LearnHow to win an argument

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Ryan
writes on January 4, 2007

I used to hate the book How to Win Friends and Influence People by Dale Carnegie. The whole concept sounded really selfish and almost a little “dirty”. Then my mom (who is the antithesis of selfish) mentioned that she had read it and that it was really packed with wisdom.

“Hmmmm … If Mom loves it, it must be quality,” I thought. So I grabbed myself a copy, and holy crap, it is packed with amazing advice.

“The only way to get the best of an argument is to avoid it”

That’s Principle #1 from the section “Win People to Your Way of Thinking”. Carnegie points out that as soon as you start arguing with someone, you’ve lost the fight. Have you ever been won over by someone who argues with you? I know I haven’t.

Basically, every single one of us gets defensive when we’re attacked – even if we know we’re wrong. Nine times out of ten, you’ll dig your heals in and fight back.

So if you’re trying to convince someone, the last thing you should do is argue with them.

It’s all about the Good Will

Sure, you may win an argument. But will that person have good will towards you? Probably not. They’ll probably resent the fact that you were right and that you proved it to them.

If you really want to convince somebody of something, before you start an argument, take a quick step back from the situation and try to see things from their point of view. Why do they think the way they do? Why should they switch to your point of view?

0 Responses to “How to win an argument”

  1. I read that book when I was a kid and liked it very much, but then it somehow faded away. It is certainly a very reasonable book though.

  2. I’ve read this book and also Getting to Yes!. Most of it is common sense, a good reminder to keep our emotions out of our decision making. btw..as a parent of three kids pre-teen, it is a wonderful discussion to have with your kids the lessons taught in these books…try it….it doesn’t make them a pansy, it just sets them up to succeed.

  3. Yes but is it though Ryan? Is it, eh? EH!!!!

  4. To take Ryan’s point even further – the real lesson is that when you argue there is NO way of winning. In an argument you either don’t make your case, or you do, and the other person then feels less good will toward you.

    I’ve been a follower of HTWF&IP for a while now and Ryan, I think I may have even mentioned some of the teachings to you when you were in NYC last year.

    The truth is that it is an easy book to read, but a hard one to live by. If you can master it then you will find your own peace and harmony in your relationships (both work and personal).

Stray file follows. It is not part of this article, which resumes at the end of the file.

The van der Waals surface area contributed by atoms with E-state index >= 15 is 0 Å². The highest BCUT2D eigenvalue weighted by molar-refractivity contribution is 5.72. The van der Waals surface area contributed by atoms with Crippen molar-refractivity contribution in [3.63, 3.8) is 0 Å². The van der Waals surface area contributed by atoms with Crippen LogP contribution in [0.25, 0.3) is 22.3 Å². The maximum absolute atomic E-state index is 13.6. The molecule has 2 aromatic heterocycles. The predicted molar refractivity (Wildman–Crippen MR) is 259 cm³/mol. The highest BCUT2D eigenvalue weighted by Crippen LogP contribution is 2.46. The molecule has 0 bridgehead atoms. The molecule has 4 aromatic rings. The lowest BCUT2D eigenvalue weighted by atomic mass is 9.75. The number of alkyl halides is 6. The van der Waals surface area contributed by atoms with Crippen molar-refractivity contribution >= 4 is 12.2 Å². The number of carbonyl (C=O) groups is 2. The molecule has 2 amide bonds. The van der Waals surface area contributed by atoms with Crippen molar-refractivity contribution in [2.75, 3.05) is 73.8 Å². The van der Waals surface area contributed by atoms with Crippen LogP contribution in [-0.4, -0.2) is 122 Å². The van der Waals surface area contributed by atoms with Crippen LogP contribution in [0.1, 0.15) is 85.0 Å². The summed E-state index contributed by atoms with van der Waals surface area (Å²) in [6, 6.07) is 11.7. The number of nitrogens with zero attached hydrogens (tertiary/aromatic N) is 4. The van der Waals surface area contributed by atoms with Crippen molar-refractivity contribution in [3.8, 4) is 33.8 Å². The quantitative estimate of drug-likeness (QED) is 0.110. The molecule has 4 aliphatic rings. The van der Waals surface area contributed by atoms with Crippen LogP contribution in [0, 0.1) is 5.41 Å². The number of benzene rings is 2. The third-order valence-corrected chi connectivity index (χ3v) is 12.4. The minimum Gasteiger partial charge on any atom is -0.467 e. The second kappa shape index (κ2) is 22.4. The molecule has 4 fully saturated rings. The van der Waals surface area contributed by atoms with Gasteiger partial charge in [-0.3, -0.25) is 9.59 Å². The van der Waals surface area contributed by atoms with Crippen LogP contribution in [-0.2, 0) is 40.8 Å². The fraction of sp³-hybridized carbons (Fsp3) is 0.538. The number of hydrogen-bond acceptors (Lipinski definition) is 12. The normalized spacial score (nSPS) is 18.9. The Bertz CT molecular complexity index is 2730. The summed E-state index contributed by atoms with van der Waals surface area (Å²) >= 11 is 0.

Best of luck!

  5. Yes it is! No it’s not! Yes, it is!

  6. @ Rob – “I think it’s healthy, it’s what politicians do all the time.”

    I know I want to model myself after politicians. I would get things done really fast and would end up with the best results in the end.

  7. It is a great time of year to buy a book like that. Thanks for the recommendation.

  8. Ryan Carson on January 4, 2007 at 2:35 pm said:

    If you’re not good at arguing then you probably do feel “you’ve lost the fight”, but that’s probably because you’re in it for the wrong reasons.

    Rob, I think you missed the point of the post. It has nothing to do with the YouSendIt-DropSend sale. The point is that it’s better not to argue at all. Goodwill is often more important than “winning”.

  9. The title makes the book sound evil, but basically Dale Carnegie teaches common sense… don’t be a jerk, be positive, and think of other people’s interests. I highly recommend the Dale Carnegie courses, especially for it’s public speaking aspect.

  10. I’d heard of the book but always thought it sounded like a bit of a joke until I saw someone highly recommend it on a site. So I read it and like you had lots of “a-ha!” moments when suddenly everything makes sense. It’s fascinating stuff.

  11. Having just read the TechCrunch responses and now this I’m wondering if you’re feeling a bit “got at” Ryan? I’ve been won over plenty of times by people arguing with me. I think it’s healthy, it’s what politicians do all the time. If you’re not good at arguing then you probably do feel “you’ve lost the fight”, but that’s probably because you’re in it for the wrong reasons. Arguments are two different positions being brought together by two people, and as such they’re a good way of learning. “Heated agreements” are plain dull, although they may get you on your way quickly.
    If you don’t like arguments/debates/discussions/battles I think you need to give up running your business and go work in Tesco – but you’d be too good for that. Toughen up, Ryan, as another poster on techcrunch stated you’re starting to come across as naive and just a little dumb. Maybe you need to win a few arguments!

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